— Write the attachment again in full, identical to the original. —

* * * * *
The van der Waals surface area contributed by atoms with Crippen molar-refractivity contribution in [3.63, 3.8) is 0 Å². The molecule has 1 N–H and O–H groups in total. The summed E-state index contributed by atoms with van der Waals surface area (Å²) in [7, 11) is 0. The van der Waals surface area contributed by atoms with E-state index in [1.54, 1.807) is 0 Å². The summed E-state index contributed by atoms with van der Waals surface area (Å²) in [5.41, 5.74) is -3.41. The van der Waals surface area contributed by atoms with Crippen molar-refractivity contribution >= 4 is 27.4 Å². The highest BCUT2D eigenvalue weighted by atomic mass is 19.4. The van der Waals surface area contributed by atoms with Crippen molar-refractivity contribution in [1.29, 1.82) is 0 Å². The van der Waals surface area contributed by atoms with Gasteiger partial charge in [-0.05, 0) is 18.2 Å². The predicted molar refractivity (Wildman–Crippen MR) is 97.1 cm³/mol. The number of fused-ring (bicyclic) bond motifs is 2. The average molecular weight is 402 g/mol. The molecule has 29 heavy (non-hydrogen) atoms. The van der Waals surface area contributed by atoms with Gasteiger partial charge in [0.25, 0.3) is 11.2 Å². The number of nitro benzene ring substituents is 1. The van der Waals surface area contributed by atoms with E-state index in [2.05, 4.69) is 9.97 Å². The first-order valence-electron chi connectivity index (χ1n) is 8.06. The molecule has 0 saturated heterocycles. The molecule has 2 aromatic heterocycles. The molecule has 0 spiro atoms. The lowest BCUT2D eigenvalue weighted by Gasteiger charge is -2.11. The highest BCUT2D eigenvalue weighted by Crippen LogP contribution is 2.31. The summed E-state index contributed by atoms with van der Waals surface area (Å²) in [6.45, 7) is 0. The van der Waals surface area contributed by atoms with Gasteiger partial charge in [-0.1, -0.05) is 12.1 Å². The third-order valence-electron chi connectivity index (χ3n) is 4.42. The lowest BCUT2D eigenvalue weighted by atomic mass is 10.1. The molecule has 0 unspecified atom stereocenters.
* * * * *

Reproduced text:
The van der Waals surface area contributed by atoms with Crippen molar-refractivity contribution in [3.63, 3.8) is 0 Å². The molecule has 1 N–H and O–H groups in total. The summed E-state index contributed by atoms with van der Waals surface area (Å²) in [7, 11) is 0. The van der Waals surface area contributed by atoms with E-state index in [1.54, 1.807) is 0 Å². The summed E-state index contributed by atoms with van der Waals surface area (Å²) in [5.41, 5.74) is -3.41. The van der Waals surface area contributed by atoms with Crippen molar-refractivity contribution >= 4 is 27.4 Å². The highest BCUT2D eigenvalue weighted by atomic mass is 19.4. The van der Waals surface area contributed by atoms with Crippen molar-refractivity contribution in [1.29, 1.82) is 0 Å². The van der Waals surface area contributed by atoms with Gasteiger partial charge in [-0.05, 0) is 18.2 Å². The predicted molar refractivity (Wildman–Crippen MR) is 97.1 cm³/mol. The number of fused-ring (bicyclic) bond motifs is 2. The average molecular weight is 402 g/mol. The molecule has 29 heavy (non-hydrogen) atoms. The van der Waals surface area contributed by atoms with Gasteiger partial charge in [0.25, 0.3) is 11.2 Å². The number of nitro benzene ring substituents is 1. The van der Waals surface area contributed by atoms with E-state index in [2.05, 4.69) is 9.97 Å². The first-order valence-electron chi connectivity index (χ1n) is 8.06. The molecule has 0 saturated heterocycles. The molecule has 2 aromatic heterocycles. The molecule has 0 spiro atoms. The lowest BCUT2D eigenvalue weighted by Gasteiger charge is -2.11. The highest BCUT2D eigenvalue weighted by Crippen LogP contribution is 2.31. The summed E-state index contributed by atoms with van der Waals surface area (Å²) in [6.45, 7) is 0. The van der Waals surface area contributed by atoms with Gasteiger partial charge in [-0.1, -0.05) is 12.1 Å². The third-order valence-electron chi connectivity index (χ3n) is 4.42. The lowest BCUT2D eigenvalue weighted by atomic mass is 10.1. The molecule has 0 unspecified atom stereocenters.